Heat treatment of proteins from the cocoon
Proteins from different cocoon layers (extracted according to section 2.2) were boiled for 10 min and cooled on ice. Then, they were centrifuged at 14,500 g for 10 min, at 4°C. The supernatant and precipitate were then collected separately.
Visualization of protease inhibitory activity in the cocoon
The activities of protease inhibitors were visualized by the method of Uriel and Berges , with a slight modification. Equal amounts (5 μg) of proteins (extracted according to section 2.2) were separated by the native polyacrylamide gel electrophoresis (PAGE). After electrophoresis, the gels were incubated at 37°C for 20 min with proteinase K solutions (0.07 mg/mL, Sigma–Aldrich, USA) in 0.1 M phosphate buffer, pH 7.4. Specific inhibitory activity toward proteinase K was visualized by staining the gels with the Fast Blue B Salt (Sigma–Aldrich) solution containing N-acetyl-dl-phenylalanine-b-naphthyl ester (Sigma–Aldrich).
Activity assay of protease inhibitors from the cocoon
Protease inhibition assays were performed according to the previously reported method with a slight modification . One microgram proteinase K was pre-incubated with 10 μg proteins from different cocoon layers (extracted according to section 2.2) in 100 μL of Fluoro™ Assay Buffer (100 mM Tris-HCl, pH 7.5) (G-Biosciences, USA) for 30 min at 37°C. FITC-casein substrate (G-Biosciences) in 100 μL of Fluoro™ Assay Buffer was then added and incubated at 37°C in the dark for 60 min. Substrate hydrolysis was monitored by measuring the excitation at 485 nm and emission at 535 nm in 96-well, fluorometer-compatible titer plates. The activity of protease inhibitors = 100%—(residual enzyme activity/original enzyme activity) × 100%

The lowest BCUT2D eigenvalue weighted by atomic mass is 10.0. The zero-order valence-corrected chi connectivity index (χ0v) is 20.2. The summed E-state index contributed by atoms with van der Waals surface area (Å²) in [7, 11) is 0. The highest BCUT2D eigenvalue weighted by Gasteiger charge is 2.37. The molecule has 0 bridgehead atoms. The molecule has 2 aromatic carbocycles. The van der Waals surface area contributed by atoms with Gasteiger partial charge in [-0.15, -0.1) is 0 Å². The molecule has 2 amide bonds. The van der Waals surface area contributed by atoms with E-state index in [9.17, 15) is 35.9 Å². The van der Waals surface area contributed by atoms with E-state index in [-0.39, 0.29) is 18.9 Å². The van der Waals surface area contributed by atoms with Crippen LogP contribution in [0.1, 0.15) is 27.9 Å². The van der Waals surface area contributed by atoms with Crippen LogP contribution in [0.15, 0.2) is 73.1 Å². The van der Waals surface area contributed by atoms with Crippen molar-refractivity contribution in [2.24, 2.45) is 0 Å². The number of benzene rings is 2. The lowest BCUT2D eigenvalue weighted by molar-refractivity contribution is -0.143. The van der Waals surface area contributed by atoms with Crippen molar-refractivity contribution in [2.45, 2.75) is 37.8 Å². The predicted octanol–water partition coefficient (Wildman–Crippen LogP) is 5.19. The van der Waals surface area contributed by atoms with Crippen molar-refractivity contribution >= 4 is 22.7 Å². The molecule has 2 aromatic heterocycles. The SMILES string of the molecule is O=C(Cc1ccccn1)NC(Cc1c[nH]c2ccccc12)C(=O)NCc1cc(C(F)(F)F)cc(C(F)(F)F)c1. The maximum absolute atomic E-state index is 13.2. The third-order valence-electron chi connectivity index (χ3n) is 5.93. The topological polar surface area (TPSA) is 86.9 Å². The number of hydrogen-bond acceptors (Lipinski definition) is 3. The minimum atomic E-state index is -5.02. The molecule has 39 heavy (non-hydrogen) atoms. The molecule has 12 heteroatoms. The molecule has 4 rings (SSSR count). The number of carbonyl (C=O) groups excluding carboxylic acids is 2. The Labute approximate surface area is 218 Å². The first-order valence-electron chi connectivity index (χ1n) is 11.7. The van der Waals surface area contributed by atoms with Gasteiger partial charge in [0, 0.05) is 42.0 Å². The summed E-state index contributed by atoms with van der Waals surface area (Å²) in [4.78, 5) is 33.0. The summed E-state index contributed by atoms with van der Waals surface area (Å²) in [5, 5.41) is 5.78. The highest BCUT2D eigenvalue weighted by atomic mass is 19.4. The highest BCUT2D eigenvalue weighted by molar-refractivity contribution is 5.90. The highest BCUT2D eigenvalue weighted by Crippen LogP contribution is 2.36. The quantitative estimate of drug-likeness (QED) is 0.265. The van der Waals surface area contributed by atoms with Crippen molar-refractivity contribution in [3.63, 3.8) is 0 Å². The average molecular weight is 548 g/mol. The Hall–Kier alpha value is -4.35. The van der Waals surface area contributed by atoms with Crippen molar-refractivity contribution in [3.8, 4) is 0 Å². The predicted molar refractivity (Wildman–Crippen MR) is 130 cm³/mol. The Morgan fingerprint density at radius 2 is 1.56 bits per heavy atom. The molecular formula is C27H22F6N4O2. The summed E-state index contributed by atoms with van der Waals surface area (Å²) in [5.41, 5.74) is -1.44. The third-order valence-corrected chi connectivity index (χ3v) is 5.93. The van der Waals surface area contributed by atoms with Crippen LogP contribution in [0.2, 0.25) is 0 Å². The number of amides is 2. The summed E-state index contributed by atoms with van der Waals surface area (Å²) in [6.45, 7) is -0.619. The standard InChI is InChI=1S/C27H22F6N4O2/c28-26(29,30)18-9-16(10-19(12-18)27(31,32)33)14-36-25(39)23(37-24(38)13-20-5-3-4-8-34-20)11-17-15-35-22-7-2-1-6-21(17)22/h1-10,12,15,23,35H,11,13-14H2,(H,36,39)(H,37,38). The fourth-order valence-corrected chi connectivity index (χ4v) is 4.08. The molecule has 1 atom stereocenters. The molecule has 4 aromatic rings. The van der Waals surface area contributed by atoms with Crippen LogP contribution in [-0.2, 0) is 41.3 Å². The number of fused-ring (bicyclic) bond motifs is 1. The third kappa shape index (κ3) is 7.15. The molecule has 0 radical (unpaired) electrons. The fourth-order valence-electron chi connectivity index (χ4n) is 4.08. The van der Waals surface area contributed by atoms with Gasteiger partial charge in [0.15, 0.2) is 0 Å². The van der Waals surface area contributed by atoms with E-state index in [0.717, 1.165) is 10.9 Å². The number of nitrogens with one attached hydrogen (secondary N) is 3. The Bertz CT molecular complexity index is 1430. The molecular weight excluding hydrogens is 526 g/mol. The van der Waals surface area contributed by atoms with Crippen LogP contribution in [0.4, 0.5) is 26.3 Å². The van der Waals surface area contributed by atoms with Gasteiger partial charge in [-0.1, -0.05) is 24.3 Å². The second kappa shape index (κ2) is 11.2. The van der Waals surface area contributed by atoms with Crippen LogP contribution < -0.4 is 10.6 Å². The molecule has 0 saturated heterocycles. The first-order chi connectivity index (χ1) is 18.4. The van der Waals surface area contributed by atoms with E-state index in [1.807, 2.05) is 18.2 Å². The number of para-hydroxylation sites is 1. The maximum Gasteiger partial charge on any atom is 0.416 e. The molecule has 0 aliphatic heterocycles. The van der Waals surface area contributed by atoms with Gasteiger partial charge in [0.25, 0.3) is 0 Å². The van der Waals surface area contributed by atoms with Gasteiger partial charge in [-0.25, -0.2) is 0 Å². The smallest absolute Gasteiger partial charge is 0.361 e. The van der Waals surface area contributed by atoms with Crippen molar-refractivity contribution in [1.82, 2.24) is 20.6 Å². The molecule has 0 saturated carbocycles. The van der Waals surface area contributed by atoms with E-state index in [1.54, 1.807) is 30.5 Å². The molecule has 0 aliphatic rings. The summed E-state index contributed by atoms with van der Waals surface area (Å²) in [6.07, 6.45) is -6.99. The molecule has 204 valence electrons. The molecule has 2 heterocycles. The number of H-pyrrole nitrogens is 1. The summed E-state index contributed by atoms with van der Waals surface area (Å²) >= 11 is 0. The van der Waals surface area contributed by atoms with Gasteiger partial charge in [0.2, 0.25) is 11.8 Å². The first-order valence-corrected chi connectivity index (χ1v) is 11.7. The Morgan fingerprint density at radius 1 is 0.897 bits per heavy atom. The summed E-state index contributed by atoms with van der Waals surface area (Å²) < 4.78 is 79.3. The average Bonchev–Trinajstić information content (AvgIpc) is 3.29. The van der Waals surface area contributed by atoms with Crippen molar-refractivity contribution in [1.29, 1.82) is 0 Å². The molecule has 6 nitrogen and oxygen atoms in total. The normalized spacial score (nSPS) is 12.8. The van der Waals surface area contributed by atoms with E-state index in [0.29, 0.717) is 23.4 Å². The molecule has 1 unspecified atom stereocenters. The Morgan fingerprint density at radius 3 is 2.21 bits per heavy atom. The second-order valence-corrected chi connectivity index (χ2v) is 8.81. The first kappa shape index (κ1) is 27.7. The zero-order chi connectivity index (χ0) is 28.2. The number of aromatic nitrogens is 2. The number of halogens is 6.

Preparation of B. bassiana spores
Two-week-old conidia from B. bassiana grown on PDA medium were suspended in a 5 ml solution of 0.05% Tween-80 by vortexing for 2 min. Mycelia were removed by two rounds of filtration through a sterile muslin cloth. After filtration, the filtrate was centrifuged at 6000 g for 10 min at 4°C. The precipitate was washed in sterile Milli-Q double-distilled (dd) H2O and centrifuged at 6000 g for 10 min at 4°C. The supernatant was discarded and the spores were stored in sterile Milli-Q ddH2O.
Inhibition assay of cocoon proteins against the growth of B. bassiana
A total of 100 μL of potato dextrose broth medium was blended with 65 μg protein from each cocoon layer (extracted according to section 2.2). Each of the blended media were inoculated with 2.5 × 106 conidial suspensions. The control group was also composed of 100 μL PDB medium, 2.5 × 106 conidial and Tris-HCl buffer. The total volume of all groups is 200 μL. All groups were incubated for 16 h at 26°C. The percentage of germinated conidia was assessed by hemocytometer measurement. All experiments were repeated three times. A conidium was considered to have germinated if the length of its germ tube was not smaller than its width. The germination rates among different groups were compared by one-way analysis of variance (ANOVA).